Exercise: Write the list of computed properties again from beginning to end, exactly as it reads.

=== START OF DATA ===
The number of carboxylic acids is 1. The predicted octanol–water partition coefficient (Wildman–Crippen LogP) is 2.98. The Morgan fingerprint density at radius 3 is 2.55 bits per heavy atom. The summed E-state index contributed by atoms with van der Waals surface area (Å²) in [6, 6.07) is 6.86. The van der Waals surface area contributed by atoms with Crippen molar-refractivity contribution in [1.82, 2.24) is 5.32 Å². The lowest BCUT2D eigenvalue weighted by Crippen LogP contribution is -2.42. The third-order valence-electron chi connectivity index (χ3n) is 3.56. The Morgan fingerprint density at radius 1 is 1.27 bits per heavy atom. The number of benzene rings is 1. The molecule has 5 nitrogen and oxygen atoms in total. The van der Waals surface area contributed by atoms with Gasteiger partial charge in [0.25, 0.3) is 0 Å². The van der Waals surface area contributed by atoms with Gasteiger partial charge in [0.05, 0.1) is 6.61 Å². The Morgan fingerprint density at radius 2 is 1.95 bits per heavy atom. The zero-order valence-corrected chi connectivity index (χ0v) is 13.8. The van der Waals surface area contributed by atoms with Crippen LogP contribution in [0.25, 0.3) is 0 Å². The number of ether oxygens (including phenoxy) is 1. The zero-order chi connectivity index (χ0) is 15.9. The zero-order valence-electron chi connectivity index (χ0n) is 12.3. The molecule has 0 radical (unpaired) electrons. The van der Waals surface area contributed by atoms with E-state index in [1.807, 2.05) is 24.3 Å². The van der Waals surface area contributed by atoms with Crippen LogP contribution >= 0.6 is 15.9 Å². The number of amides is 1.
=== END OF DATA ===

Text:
The number of carboxylic acids is 1. The predicted octanol–water partition coefficient (Wildman–Crippen LogP) is 2.98. The Morgan fingerprint density at radius 3 is 2.55 bits per heavy atom. The summed E-state index contributed by atoms with van der Waals surface area (Å²) in [6, 6.07) is 6.86. The van der Waals surface area contributed by atoms with Crippen molar-refractivity contribution in [1.82, 2.24) is 5.32 Å². The lowest BCUT2D eigenvalue weighted by Crippen LogP contribution is -2.42. The third-order valence-electron chi connectivity index (χ3n) is 3.56. The Morgan fingerprint density at radius 1 is 1.27 bits per heavy atom. The number of benzene rings is 1. The molecule has 5 nitrogen and oxygen atoms in total. The van der Waals surface area contributed by atoms with Gasteiger partial charge in [0.25, 0.3) is 0 Å². The van der Waals surface area contributed by atoms with Gasteiger partial charge in [0.05, 0.1) is 6.61 Å². The Morgan fingerprint density at radius 2 is 1.95 bits per heavy atom. The zero-order valence-corrected chi connectivity index (χ0v) is 13.8. The van der Waals surface area contributed by atoms with Crippen LogP contribution in [0.25, 0.3) is 0 Å². The number of ether oxygens (including phenoxy) is 1. The zero-order chi connectivity index (χ0) is 15.9. The zero-order valence-electron chi connectivity index (χ0n) is 12.3. The molecule has 0 radical (unpaired) electrons. The van der Waals surface area contributed by atoms with E-state index in [1.807, 2.05) is 24.3 Å². The van der Waals surface area contributed by atoms with Crippen LogP contribution >= 0.6 is 15.9 Å². The number of amides is 1.